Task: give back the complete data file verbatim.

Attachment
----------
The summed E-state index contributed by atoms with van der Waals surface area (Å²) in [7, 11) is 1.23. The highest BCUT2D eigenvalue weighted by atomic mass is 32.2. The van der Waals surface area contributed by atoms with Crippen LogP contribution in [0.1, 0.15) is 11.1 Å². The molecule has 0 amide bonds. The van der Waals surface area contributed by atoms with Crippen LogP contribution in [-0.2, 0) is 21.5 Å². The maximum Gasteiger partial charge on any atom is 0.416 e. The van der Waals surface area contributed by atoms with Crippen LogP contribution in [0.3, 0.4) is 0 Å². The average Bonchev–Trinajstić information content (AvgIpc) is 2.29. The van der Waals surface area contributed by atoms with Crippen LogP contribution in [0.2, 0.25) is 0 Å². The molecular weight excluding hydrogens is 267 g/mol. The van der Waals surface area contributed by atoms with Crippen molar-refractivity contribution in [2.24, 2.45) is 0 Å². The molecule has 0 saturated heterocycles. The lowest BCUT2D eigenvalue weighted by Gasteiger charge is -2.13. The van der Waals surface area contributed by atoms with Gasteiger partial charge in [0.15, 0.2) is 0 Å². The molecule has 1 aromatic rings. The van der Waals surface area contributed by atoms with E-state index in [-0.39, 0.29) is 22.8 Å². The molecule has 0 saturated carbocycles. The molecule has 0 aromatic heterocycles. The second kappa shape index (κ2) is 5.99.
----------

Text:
The summed E-state index contributed by atoms with van der Waals surface area (Å²) in [7, 11) is 1.23. The highest BCUT2D eigenvalue weighted by atomic mass is 32.2. The van der Waals surface area contributed by atoms with Crippen LogP contribution in [0.1, 0.15) is 11.1 Å². The molecule has 0 amide bonds. The van der Waals surface area contributed by atoms with Crippen LogP contribution in [-0.2, 0) is 21.5 Å². The maximum Gasteiger partial charge on any atom is 0.416 e. The van der Waals surface area contributed by atoms with Crippen LogP contribution in [0.3, 0.4) is 0 Å². The average Bonchev–Trinajstić information content (AvgIpc) is 2.29. The van der Waals surface area contributed by atoms with Crippen LogP contribution in [0.2, 0.25) is 0 Å². The molecular weight excluding hydrogens is 267 g/mol. The van der Waals surface area contributed by atoms with Crippen molar-refractivity contribution in [2.24, 2.45) is 0 Å². The molecule has 0 saturated heterocycles. The lowest BCUT2D eigenvalue weighted by Gasteiger charge is -2.13. The van der Waals surface area contributed by atoms with Gasteiger partial charge in [0.15, 0.2) is 0 Å². The molecule has 1 aromatic rings. The van der Waals surface area contributed by atoms with E-state index in [-0.39, 0.29) is 22.8 Å². The molecule has 0 saturated carbocycles. The molecule has 0 aromatic heterocycles. The second kappa shape index (κ2) is 5.99.